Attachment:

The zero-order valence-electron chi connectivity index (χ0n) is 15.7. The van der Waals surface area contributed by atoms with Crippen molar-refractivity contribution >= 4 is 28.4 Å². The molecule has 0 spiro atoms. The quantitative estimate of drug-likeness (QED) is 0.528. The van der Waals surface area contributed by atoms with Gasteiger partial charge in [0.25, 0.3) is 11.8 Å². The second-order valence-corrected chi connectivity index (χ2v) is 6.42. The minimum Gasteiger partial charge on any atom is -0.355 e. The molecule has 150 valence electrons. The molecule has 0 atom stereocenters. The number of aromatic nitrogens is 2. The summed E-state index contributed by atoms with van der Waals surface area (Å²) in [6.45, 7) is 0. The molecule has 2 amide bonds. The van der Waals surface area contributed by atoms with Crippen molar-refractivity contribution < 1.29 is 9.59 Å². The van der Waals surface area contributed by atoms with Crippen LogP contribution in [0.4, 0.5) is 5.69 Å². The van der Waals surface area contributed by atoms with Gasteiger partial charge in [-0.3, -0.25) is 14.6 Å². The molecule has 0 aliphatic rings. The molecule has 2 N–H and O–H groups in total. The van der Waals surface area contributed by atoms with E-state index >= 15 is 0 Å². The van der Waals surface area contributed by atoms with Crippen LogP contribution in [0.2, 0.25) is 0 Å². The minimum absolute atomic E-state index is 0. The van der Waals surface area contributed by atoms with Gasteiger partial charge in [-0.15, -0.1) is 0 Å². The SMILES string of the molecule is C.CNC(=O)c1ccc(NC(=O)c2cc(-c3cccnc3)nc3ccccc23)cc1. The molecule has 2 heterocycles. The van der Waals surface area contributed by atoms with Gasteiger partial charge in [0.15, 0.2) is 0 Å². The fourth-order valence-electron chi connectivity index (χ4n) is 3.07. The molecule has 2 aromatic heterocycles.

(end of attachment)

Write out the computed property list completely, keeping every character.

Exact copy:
The zero-order valence-electron chi connectivity index (χ0n) is 15.7. The van der Waals surface area contributed by atoms with Crippen molar-refractivity contribution >= 4 is 28.4 Å². The molecule has 0 spiro atoms. The quantitative estimate of drug-likeness (QED) is 0.528. The van der Waals surface area contributed by atoms with Gasteiger partial charge in [0.25, 0.3) is 11.8 Å². The second-order valence-corrected chi connectivity index (χ2v) is 6.42. The minimum Gasteiger partial charge on any atom is -0.355 e. The molecule has 150 valence electrons. The molecule has 0 atom stereocenters. The number of aromatic nitrogens is 2. The summed E-state index contributed by atoms with van der Waals surface area (Å²) in [6.45, 7) is 0. The molecule has 2 amide bonds. The van der Waals surface area contributed by atoms with Crippen molar-refractivity contribution < 1.29 is 9.59 Å². The van der Waals surface area contributed by atoms with Crippen LogP contribution in [0.4, 0.5) is 5.69 Å². The van der Waals surface area contributed by atoms with Gasteiger partial charge in [-0.3, -0.25) is 14.6 Å². The molecule has 0 aliphatic rings. The molecule has 2 N–H and O–H groups in total. The van der Waals surface area contributed by atoms with E-state index >= 15 is 0 Å². The van der Waals surface area contributed by atoms with Crippen LogP contribution in [0.2, 0.25) is 0 Å². The minimum absolute atomic E-state index is 0. The van der Waals surface area contributed by atoms with Gasteiger partial charge in [-0.15, -0.1) is 0 Å². The SMILES string of the molecule is C.CNC(=O)c1ccc(NC(=O)c2cc(-c3cccnc3)nc3ccccc23)cc1. The molecule has 2 heterocycles. The van der Waals surface area contributed by atoms with Gasteiger partial charge in [0.15, 0.2) is 0 Å². The fourth-order valence-electron chi connectivity index (χ4n) is 3.07. The molecule has 2 aromatic heterocycles.